Intel Core i9-10900K Appears in 3DMark Database With 5.1GHz Boost Clock


It looks as though the rumors about Intel’s upcoming Comet Lake desktop packing 10 cores and top frequencies above 5GHz that we reported on last August are true, at least at the very top of the stack. The Core i9-10900K has appeared in the 3DMark database with 10 cores, 20 threads, and a top Turbo Boost clock of 5.1GHz. All-core boost has been rumored to be as high as 4.9GHz, though that hasn’t been confirmed.

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If the CPU supports Intel Turbo Boost 3.0 and Thermal Velocity Boost, it could actually burst into the 5.2-5.3GHz range under certain circumstances. Comet Lake desktop CPUsSEEAMAZON_ET_135 See Amazon ET commerce will require a new motherboard socket, LGA 1200, though previous coolers from the LGA 115x family will supposedly be forwards-compatible.

That “supposedly” might need a bit more of an asterisk than it did in years past. While the official TDP on Comet Lake is only increasing moderately — from 95W on the 9900K to 125W on the 10900K — the CPU’s actual power draw under full load may be more like 300W. The high power consumption and difficulty smoothing the CPU’s power spikes could potentially cause the CPU’s introduction to be delayed according to reporting earlier this month. Most enthusiasts should be fine, but small/quiet cooler enthusiasts may want to watch for actual power draws and temps on specific CPUs before assuming previous coolers will automatically be compatible.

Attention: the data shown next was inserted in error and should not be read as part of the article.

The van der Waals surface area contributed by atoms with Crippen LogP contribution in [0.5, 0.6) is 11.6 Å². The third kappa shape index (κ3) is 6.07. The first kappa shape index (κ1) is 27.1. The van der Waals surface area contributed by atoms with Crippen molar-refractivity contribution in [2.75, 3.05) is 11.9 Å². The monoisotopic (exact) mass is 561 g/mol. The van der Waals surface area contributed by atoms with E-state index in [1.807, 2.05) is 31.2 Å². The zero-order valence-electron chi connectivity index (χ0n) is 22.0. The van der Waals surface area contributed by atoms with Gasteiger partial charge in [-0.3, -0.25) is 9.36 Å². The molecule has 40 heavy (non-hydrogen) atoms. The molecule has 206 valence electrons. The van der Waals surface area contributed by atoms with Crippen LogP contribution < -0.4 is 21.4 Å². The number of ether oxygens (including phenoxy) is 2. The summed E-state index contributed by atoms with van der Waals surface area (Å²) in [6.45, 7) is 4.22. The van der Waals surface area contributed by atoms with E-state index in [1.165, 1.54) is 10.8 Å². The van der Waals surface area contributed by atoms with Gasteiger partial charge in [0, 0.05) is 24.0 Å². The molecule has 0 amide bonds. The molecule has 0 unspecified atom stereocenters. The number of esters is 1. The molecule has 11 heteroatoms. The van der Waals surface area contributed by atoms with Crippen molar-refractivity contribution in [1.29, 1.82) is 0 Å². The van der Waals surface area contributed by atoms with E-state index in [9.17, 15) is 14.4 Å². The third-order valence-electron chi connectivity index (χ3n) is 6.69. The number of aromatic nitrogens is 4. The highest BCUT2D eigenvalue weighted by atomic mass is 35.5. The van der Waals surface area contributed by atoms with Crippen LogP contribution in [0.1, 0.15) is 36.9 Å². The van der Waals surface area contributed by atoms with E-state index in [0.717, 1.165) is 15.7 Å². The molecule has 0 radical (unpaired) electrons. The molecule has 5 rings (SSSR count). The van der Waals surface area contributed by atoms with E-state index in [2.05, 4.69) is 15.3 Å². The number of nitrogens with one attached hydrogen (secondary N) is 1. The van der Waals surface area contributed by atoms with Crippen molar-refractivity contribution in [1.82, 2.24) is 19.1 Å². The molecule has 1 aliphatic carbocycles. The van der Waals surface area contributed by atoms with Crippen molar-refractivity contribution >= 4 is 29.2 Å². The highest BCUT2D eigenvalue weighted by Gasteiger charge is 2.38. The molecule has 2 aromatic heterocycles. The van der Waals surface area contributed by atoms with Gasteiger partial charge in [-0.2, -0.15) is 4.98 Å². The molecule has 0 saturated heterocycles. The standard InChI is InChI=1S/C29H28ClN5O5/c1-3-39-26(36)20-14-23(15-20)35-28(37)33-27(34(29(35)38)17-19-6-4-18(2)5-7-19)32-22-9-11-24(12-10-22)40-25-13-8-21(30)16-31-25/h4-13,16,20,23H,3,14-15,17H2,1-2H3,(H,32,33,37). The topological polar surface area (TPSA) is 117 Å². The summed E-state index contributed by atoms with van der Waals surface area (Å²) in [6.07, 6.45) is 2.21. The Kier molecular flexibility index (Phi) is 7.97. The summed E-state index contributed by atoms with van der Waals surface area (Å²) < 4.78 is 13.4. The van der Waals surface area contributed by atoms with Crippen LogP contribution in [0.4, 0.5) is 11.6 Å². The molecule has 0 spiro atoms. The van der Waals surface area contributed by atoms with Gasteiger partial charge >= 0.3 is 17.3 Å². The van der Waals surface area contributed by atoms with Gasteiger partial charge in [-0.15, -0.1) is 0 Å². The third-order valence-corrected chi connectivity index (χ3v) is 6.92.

Early rumors make it sound as if the Core i9-10900K has a bit in common with AMD’s Piledriver-based FX-9590. Knowing it would be years before it could launch Ryzen, AMD made the best it could of a tough competitive situation, threw previous desktop TDP targets to the wind, and launched a 250W CPU. Bringing the clock up compared to the FX-8350 may have blown power consumption through the roof, but it also helped Piledriver hang a bit better against Intel at the time.

Intel’s Comet Lake architecture is better than Piledriver ever dreamt of being, but we may be seeing Intel confront a similar problem. The company has wrung a great deal of performance out of its 14nm node from 2015 – 2020, but there’s not much improvement left to find. The solution? Crank up the power and take the CPU as far as it can go under the relaxed restrictions.

Running the Core i9-10900K at its full potential will probably take a cooler capable of dissipating 200-300W. Such coolers exist, in both the traditional air-cooled and the closed-loop liquid cooler market.

Between clock and core count we’d expect the Core i9-10900K to beat AMD’s 8-core CPUs and tangle things up with the 12-core 3900X. Desktop customers tend to care at least a little about power consumption, but they’re much less sensitive to it as an issue than your typical laptop customer, for obvious reasons.

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